For me the most remarkable moment was the Hikiage Yuba cooked at our table. Yuba is known as tofu skin, but it actually is the skin that forms after boiling soy milk. As you can see on the third image above, you keep the milk cooking at low heat and a very thin layer will form. This is the Yuba! You pick it with your chopsticks (a bit of skill handling chopsticks helps heaps :)) then place it in a cup with soy sauce and ginger. I don’t know how to put in words, but the flavour and texture are simply amazeballs!
Other two things that really impressed me were the Chawan-mushi Tomatoan (steamed egg custard) and the Kani Shumai (crab shumai). Hubby’s favourites were the Katuo no tataki (Bonito sashimi), Aigamo to Nasu no Hakata-age to Hamo-shinjyo no Daizu-age (deep fried duck loin and eggplant + deep fried pike eel ball with flaked soybeans) and the vanilla ice cream.
In case you are a good-eater like us, I might need to say that although it seems a like a long menu, the portions are rather small and you might not feel completely full at the end of the experience. However, all dishes were truly delicious and every bite was worth. It’s that kind of thing you need to appreciate the food quality and not look only for quantity. 😛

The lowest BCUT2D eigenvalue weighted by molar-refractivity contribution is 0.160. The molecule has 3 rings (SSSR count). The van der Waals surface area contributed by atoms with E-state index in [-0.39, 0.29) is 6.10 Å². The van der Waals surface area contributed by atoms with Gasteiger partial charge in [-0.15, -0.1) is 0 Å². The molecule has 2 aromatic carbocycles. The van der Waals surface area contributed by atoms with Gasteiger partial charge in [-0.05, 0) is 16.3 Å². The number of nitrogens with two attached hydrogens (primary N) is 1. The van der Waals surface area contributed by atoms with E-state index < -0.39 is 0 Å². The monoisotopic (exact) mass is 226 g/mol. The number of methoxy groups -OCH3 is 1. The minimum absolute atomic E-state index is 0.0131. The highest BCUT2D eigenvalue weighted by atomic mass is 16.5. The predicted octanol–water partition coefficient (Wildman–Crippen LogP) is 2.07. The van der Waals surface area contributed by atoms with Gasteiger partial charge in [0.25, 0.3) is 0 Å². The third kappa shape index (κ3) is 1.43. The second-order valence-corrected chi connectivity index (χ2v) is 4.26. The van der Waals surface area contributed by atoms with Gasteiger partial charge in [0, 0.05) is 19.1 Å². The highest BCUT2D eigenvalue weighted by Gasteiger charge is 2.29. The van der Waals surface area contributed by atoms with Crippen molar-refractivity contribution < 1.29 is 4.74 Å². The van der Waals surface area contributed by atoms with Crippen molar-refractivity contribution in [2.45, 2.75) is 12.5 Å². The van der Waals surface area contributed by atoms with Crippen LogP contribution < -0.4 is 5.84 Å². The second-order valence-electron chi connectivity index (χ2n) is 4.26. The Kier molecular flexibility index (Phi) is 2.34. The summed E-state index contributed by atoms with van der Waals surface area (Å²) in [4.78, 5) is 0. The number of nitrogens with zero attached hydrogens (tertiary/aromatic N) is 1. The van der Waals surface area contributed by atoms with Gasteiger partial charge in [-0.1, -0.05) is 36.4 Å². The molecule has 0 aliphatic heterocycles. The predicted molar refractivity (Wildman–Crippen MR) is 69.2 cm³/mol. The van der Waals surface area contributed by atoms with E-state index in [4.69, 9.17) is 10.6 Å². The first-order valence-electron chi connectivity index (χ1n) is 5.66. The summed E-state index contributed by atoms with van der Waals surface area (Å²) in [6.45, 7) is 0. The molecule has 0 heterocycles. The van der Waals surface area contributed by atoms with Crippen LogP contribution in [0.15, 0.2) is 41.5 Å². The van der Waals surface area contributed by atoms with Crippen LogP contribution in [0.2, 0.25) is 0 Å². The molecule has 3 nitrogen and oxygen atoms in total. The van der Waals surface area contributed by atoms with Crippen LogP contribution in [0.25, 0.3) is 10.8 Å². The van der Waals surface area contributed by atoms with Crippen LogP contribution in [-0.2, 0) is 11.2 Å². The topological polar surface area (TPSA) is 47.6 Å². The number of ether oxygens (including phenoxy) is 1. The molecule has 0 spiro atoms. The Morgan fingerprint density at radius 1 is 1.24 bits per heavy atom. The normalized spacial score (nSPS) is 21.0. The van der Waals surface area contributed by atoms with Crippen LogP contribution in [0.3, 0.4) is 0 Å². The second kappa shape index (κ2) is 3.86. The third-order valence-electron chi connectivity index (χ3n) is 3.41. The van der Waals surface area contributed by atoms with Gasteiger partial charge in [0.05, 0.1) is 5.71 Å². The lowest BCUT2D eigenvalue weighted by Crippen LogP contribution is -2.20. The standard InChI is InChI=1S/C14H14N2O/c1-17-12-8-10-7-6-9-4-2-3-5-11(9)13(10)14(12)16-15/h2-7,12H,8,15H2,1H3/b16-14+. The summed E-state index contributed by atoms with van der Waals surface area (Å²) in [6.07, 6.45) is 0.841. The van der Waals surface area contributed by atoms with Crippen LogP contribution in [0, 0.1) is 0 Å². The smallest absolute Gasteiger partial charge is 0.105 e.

About the English: There is an English menu and staff can communicate just a little in English.
Bill: $11,440 Yen (A$ 145) – dinner for two and no drinks.
Exact location:https://goo.gl/maps/H72xX5orAE32 (This restaurant is inside a building. Unfortunately, I don’t remember which floor it was, but it is very easy to spot the right location once you get to the address.)
Let’s say you are goofing around Odaiba and looking for a paleo-ish place for a quick lunch, if that’s you, you can give Odori Yakitori a try. As the name says, they serve yakitori – which is basically chicken grilled on a skewer seasoned with salt or soy sauce (not paleo). Yakitori serves as a good low carb meal option as well.
However, if you are not keen to have yakitori (it was my case) you can try other dishes available in the restaurant! There are many options of rice bowls and yummy salads at a good price.